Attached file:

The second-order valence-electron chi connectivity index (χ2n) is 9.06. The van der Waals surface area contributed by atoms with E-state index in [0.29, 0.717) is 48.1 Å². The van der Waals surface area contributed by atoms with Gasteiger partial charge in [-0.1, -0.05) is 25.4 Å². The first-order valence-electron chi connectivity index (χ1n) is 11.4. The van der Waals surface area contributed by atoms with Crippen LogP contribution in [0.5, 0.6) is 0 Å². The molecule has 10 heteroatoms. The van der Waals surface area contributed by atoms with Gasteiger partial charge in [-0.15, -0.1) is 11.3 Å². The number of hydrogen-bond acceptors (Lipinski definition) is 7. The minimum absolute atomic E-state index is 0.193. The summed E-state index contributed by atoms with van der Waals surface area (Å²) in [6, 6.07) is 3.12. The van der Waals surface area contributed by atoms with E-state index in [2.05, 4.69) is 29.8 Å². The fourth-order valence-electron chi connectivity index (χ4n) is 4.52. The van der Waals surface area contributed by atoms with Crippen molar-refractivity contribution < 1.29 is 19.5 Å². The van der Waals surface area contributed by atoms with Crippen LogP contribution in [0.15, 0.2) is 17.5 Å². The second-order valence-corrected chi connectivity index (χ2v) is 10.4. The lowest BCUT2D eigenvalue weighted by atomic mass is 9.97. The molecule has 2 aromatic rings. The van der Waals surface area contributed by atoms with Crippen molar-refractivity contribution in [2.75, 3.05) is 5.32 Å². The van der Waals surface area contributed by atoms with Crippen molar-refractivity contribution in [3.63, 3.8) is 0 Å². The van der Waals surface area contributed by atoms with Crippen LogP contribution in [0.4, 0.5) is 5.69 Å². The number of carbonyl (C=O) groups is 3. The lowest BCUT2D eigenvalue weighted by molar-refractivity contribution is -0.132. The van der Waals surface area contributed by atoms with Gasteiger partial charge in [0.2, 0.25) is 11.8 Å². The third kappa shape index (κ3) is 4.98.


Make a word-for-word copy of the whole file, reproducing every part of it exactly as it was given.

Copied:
The second-order valence-electron chi connectivity index (χ2n) is 9.06. The van der Waals surface area contributed by atoms with E-state index in [0.29, 0.717) is 48.1 Å². The van der Waals surface area contributed by atoms with Gasteiger partial charge in [-0.1, -0.05) is 25.4 Å². The first-order valence-electron chi connectivity index (χ1n) is 11.4. The van der Waals surface area contributed by atoms with Crippen LogP contribution in [0.5, 0.6) is 0 Å². The molecule has 10 heteroatoms. The van der Waals surface area contributed by atoms with Gasteiger partial charge in [-0.15, -0.1) is 11.3 Å². The number of hydrogen-bond acceptors (Lipinski definition) is 7. The minimum absolute atomic E-state index is 0.193. The summed E-state index contributed by atoms with van der Waals surface area (Å²) in [6, 6.07) is 3.12. The van der Waals surface area contributed by atoms with E-state index in [2.05, 4.69) is 29.8 Å². The fourth-order valence-electron chi connectivity index (χ4n) is 4.52. The van der Waals surface area contributed by atoms with Crippen molar-refractivity contribution < 1.29 is 19.5 Å². The van der Waals surface area contributed by atoms with Crippen LogP contribution in [0.15, 0.2) is 17.5 Å². The second-order valence-corrected chi connectivity index (χ2v) is 10.4. The lowest BCUT2D eigenvalue weighted by atomic mass is 9.97. The molecule has 2 aromatic rings. The van der Waals surface area contributed by atoms with Crippen molar-refractivity contribution in [2.75, 3.05) is 5.32 Å². The van der Waals surface area contributed by atoms with Crippen molar-refractivity contribution in [3.63, 3.8) is 0 Å². The van der Waals surface area contributed by atoms with Crippen LogP contribution in [0.4, 0.5) is 5.69 Å². The number of carbonyl (C=O) groups is 3. The lowest BCUT2D eigenvalue weighted by molar-refractivity contribution is -0.132. The van der Waals surface area contributed by atoms with Gasteiger partial charge in [0.2, 0.25) is 11.8 Å². The third kappa shape index (κ3) is 4.98.